Stress is a normal part of daily life. Dr. Sinha, a professor of psychiatry and neurobiology at Yale, defines stress as “…a complex system of …hormones and chemicals that help us respond, adapt, and bring our bodies back to a stress-free baseline.” In other words, stress makes us take the necessary steps to help solve a problem or get out of a bad situation. However, too much stress is harmful and can lead to mental and physical health issues.
Stress is often caused by outside factors that we cannot control, but sometimes we make the situation worse for ourselves. If you notice any of these signs, you could be stressing yourself out.
Your workspace and/or home are messy
Do you usually have things neat and organized, but your desk is now cluttered with papers that need to be filed? Watching the stuff pile up only reminds you of just how much you have to do.
How to stop: Take some time, even if it’s only 5 minutes a day, to reorganize things they way you like them. Tackle one small task that you can get out of the way at once, then work on another project the next day. Once you break everything into smaller chunks, you’ll probably realize that there wasn’t as much as you thought.
You don’t take care of yourself
You might feel like you don’t have time to cook a healthy meal for yourself or go to the gym, but an unhealthy diet and little or no exercise will start to take a toll on your body and mind. Processed foods can not only increase your risk of a number of physical health conditions, but also lead to depression and other mental health issues.
How to stop: It might seem easier to throw a frozen dinner in the microwave, but making a healthy meal at home doesn’t have to take a long time. Prepare a few days’ worth of meals at the start of your week, and try finding some quick and easy recipes online.
You’re always distracted
Watching TV after work or scrolling through Facebook can be the perfect mindless activity to get your mind off whatever is bothering you, but avoiding the problem will not solve anything. In fact, multiple studies have found that increased social media use may cause an increase in sadness and depression. Some believe that this could be due to the fact that we are engaging with people digitally, and not in person.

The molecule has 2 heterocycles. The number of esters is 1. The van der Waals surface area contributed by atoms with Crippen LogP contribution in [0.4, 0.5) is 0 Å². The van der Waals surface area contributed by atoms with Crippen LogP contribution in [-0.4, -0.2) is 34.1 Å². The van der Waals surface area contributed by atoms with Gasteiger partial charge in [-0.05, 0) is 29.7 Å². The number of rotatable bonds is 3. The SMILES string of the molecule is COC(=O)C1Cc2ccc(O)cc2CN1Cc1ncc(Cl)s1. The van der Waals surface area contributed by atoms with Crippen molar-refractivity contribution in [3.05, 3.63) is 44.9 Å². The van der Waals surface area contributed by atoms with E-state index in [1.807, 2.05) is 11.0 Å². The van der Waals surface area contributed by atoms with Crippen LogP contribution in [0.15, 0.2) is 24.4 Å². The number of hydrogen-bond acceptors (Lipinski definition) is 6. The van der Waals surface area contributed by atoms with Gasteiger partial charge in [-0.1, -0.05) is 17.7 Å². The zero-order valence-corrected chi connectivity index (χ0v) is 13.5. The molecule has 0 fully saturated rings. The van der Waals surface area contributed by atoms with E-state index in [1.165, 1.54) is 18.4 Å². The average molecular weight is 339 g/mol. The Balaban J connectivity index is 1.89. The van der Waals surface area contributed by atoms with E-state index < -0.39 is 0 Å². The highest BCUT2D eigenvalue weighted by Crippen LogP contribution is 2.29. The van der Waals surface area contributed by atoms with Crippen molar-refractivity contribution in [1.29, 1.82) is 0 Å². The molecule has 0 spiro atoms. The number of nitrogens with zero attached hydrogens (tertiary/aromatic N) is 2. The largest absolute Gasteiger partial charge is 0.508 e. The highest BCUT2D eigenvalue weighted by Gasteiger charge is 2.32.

How to stop: How many times a day do you check the social apps on your phone? Instead of checking them throughout the day, allot a set amount of time per day to browse social media. If you catch yourself watching television instead of handling important tasks, make a list of your must-watch shows, or allow yourself a specific amount of time per day or week for entertainment.
You avoid people
Introverts usually feel more refreshed and rejuvenated after spending some time alone, but even for the most introverted person, too much isolation can be a red flag that something is wrong.
How to stop: Force yourself to socialize. Watch a movie with your roommate or significant other, call a friend you haven’t spoken to in a while, or go to lunch with a co-worker. You don’t have to talk about what’s bothering you; just interacting with someone for a short time can vastly improve your mood and take your mind off things for a while.
You start forgetting things
We all have moments when we can’t remember what we did with the remote or forget that we were supposed to pick up milk after work, but if you notice that these moments are happening more frequently, you could be overstressed. Occasional short-term memory slips are normal, but prolonged forgetfulness can have long-lasting effects on your well-being.
How to stop: Start a list, and as you think of things you need to do, write them down. If the memory lapses start interfering with your everyday life, try a simple stress reliever like meditation, or take a day to pamper yourself. Relaxing during a tense time is not easy, but it’s vital that you take care of yourself. If the forgetfulness persists, visit your doctor to make sure it’s not something more serious.
You don’t feel healthy
Headaches, nausea, dizziness, and chest pain are just a few of the physical ailments you can experience from being too stressed.
How to stop: If your stress has reached the point of causing you mental and physical pain, the best thing to do is consult a physician or therapist.